February 02, 2013

Lost Mesa in Fablehaven

Debbie Reese dissects another children's book in her American Indians in Children's Literature blog:

Brandon Mull's Fablehaven: Grip of the Shadow PlagueA few weeks ago, I pointed to stereotypes in Brandon Mull's Fablehaven: Rise of the Evening Star. Today, I'm pointing to problems in his Fablehaven: Grip of the Shadow Plague.The protagonist Kendra, who is one of the "Knights of the Dawn," seeks to recover a hidden artifact.That assignment takes her to the "Lost Mesa preserve" (p. 94) in Arizona which is on Navajo land. ... In chapter 7, Kendra and the other knights arrive at Lost Mesa. Here's the illustration at top of that page:

As Reese notes, Lost Mesa is obviously based on the real Taos Pueblo (below).

According to the book, the Navajo reservation was supposedly created to hide Lost Mesa. Even worse, "Persian magi actually established the preserve" before the Europeans arrived. The "Anasazi" and later the Pueblo and Navajo people only "managed" the "preserve" for its magical inhabitants.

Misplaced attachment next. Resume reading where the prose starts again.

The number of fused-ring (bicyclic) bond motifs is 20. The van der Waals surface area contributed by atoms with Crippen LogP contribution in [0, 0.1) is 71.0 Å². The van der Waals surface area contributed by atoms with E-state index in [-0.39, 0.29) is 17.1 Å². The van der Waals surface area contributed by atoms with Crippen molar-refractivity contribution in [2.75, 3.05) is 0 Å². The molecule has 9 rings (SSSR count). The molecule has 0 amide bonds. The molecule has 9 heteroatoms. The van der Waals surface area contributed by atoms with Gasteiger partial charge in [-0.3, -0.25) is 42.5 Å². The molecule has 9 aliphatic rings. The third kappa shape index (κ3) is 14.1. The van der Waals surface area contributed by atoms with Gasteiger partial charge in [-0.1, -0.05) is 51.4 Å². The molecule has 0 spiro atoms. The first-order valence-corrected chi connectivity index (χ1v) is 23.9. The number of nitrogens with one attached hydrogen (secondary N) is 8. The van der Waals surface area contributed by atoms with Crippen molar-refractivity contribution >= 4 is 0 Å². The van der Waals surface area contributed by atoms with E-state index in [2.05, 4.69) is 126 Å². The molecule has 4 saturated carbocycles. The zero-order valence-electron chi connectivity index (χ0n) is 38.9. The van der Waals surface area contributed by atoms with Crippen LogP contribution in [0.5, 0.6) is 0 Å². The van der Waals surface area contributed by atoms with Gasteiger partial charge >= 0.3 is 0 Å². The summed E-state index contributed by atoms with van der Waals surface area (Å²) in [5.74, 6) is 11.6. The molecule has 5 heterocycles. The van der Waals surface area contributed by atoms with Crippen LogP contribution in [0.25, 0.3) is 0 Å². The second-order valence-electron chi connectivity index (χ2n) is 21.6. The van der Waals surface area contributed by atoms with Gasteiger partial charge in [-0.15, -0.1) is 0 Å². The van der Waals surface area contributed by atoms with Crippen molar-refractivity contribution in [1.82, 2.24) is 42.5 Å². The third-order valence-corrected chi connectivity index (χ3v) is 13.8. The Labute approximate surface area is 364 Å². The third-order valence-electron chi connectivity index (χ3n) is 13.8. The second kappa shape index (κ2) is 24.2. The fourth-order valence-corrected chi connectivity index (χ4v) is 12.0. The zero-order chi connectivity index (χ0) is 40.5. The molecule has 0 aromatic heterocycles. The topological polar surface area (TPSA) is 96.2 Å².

There's more, but this is enough of an insult. It reinforces the typical Eurocentric belief that Indians didn't accomplish anything themselves. Native civilizations must've been built by lost races of white men or space aliens. Indians were only "savages" who couldn't do much more than grunt and kill people.

Actually, the Pueblos and their ancestors must've built hundreds of Pueblo-style structures throughout the Southwest over the last millennium. That demonstrates how unmagical and unremarkable the architectural skill was. It's ridiculous to turn an ordinary but "exotic" culture into a fairy-tale place inhabited by wizards or whatever.

For more on lost civilizations, see Indiana Jones's Criminally Bad Archaeology and "Light Beam" from Maya Pyramid.

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